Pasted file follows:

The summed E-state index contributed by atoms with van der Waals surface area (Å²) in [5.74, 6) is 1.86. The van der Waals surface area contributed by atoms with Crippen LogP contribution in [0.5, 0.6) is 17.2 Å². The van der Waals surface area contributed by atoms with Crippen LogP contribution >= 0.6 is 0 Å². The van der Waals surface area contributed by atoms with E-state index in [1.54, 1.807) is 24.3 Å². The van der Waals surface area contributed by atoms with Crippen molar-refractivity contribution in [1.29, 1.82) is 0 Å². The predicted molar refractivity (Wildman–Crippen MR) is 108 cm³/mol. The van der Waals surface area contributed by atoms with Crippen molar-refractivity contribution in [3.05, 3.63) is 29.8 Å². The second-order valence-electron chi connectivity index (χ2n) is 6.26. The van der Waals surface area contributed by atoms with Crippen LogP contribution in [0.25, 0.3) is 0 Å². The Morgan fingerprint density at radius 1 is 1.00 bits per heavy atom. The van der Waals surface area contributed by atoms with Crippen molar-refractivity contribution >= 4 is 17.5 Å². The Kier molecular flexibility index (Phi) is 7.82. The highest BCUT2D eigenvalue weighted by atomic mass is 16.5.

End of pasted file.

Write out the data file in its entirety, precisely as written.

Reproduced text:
The summed E-state index contributed by atoms with van der Waals surface area (Å²) in [5.74, 6) is 1.86. The van der Waals surface area contributed by atoms with Crippen LogP contribution in [0.5, 0.6) is 17.2 Å². The van der Waals surface area contributed by atoms with Crippen LogP contribution >= 0.6 is 0 Å². The van der Waals surface area contributed by atoms with E-state index in [1.54, 1.807) is 24.3 Å². The van der Waals surface area contributed by atoms with Crippen molar-refractivity contribution in [1.29, 1.82) is 0 Å². The predicted molar refractivity (Wildman–Crippen MR) is 108 cm³/mol. The van der Waals surface area contributed by atoms with Crippen molar-refractivity contribution in [3.05, 3.63) is 29.8 Å². The second-order valence-electron chi connectivity index (χ2n) is 6.26. The van der Waals surface area contributed by atoms with Crippen LogP contribution in [0.25, 0.3) is 0 Å². The Morgan fingerprint density at radius 1 is 1.00 bits per heavy atom. The van der Waals surface area contributed by atoms with Crippen molar-refractivity contribution >= 4 is 17.5 Å². The Kier molecular flexibility index (Phi) is 7.82. The highest BCUT2D eigenvalue weighted by atomic mass is 16.5.